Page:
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Summit felt like she was forced out by the Tennnessee AD in April

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By Anthony Caruso III
The Capital Sports Report
Owner/Managing Editor/Sr. Writer
Photo by Getty Images

Former Tennessee women’s basketball Pat Summit has been dealing her Alzheimer’s disease.

Pat Summitt (Getty Images)

Now, in a lawsuit by former media director Debby Jennings, it has come to light that Summit felt like she was forced out by the school. In an affidavit, she said she felt like she was being forced out by Tennessee athletic director Dave Hart.

Now, she is saying that she misinterpreted his comments. Summit met with Hart on March 14th, who told her that she would have to step down at the end of the season, after the NCAA tournament.

Prior to last season, she revealed that she was battling the on-set of early dementia.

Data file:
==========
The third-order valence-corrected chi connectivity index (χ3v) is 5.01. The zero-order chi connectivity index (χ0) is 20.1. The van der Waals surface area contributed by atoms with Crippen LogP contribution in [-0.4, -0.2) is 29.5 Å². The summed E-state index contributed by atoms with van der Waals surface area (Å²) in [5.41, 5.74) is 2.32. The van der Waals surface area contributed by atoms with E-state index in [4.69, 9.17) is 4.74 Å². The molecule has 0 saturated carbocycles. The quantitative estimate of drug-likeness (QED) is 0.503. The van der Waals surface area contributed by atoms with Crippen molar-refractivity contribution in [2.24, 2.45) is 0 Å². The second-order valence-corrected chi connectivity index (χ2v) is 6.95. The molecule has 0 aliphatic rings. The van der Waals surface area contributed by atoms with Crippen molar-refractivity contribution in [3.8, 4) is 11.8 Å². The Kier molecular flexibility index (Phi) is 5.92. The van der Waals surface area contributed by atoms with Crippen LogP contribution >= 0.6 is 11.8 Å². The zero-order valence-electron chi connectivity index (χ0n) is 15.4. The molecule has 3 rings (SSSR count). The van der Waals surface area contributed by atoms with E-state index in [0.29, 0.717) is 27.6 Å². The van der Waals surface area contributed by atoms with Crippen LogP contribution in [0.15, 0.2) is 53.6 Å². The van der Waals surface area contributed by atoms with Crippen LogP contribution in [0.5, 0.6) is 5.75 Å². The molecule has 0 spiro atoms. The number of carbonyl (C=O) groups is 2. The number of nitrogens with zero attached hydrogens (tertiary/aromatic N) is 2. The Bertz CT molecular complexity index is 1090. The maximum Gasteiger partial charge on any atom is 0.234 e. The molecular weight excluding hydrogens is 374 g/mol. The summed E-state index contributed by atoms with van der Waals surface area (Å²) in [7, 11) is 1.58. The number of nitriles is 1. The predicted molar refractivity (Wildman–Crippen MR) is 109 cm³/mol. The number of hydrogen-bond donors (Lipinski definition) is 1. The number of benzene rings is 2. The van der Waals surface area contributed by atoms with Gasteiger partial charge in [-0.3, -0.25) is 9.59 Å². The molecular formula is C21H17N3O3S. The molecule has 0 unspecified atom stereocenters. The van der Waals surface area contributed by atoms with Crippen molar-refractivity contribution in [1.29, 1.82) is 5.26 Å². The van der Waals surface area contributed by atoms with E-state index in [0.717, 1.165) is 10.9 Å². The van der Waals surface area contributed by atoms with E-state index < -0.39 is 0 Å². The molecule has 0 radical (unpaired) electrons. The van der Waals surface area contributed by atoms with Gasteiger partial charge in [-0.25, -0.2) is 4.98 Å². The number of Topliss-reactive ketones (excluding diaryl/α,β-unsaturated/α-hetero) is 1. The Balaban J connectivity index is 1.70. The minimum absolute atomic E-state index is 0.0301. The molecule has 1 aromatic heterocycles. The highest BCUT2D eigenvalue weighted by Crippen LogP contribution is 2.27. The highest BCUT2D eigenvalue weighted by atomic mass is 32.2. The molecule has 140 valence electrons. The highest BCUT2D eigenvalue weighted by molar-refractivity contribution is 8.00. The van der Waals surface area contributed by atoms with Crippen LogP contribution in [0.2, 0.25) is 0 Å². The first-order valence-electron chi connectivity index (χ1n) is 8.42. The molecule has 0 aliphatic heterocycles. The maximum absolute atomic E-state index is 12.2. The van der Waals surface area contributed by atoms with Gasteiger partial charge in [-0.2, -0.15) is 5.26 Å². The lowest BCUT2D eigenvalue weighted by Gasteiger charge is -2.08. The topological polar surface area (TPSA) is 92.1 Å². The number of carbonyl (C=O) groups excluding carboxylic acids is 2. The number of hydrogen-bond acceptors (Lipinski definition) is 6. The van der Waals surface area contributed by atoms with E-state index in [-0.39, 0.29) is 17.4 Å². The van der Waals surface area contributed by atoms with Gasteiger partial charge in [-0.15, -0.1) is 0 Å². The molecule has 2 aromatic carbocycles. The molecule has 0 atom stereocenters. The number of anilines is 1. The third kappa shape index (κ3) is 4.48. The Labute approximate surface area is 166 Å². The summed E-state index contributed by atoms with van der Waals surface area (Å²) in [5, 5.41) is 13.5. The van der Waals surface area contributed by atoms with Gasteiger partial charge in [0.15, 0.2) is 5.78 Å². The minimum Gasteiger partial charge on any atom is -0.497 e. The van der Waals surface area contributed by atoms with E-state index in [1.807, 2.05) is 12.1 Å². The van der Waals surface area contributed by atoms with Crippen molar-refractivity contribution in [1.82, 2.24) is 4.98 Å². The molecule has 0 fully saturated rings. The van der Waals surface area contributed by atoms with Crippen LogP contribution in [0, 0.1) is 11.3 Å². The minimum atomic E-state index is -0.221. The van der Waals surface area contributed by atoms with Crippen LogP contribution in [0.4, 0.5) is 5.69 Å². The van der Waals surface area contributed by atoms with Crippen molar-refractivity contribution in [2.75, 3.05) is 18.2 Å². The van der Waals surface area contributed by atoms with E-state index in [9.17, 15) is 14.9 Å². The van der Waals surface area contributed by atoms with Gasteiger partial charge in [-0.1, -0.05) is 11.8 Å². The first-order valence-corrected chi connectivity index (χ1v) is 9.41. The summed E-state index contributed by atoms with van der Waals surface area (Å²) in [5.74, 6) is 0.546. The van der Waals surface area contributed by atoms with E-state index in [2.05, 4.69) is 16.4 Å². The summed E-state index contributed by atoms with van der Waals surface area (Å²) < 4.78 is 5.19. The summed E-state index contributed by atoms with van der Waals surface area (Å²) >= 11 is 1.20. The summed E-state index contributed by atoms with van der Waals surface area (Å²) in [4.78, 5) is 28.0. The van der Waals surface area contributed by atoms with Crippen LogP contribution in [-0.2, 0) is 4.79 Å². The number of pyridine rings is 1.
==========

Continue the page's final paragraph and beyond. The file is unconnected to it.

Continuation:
“This was very surprising to me and very hurtful, as that was a decision I would have liked to have made on my own at the end of the season after consulting with my doctors, colleagues and friends and not be told this by Mr. Hart,” Summitt said in the affidavit. “I felt this was wrong.”

Summit submitted an amended statement Wednesday in U.S. District Court for Tennesse’s Eastern District. In the new statement, she said she misinterpreted what he said.

She had 1,098 wins, which is more than any other men’s or women’s coach in NCAA basketball history. She retired from coaching in April after a 38-year career at the school, which included eight national championships.

Now, she is a head coach emeritus for her long-time assistant and friend Holly Warlick. Warlick was chosen to replace Summit.

“It’s never a good time, but you have to find the time that you think is the right time and that is now,” said Summit that day.

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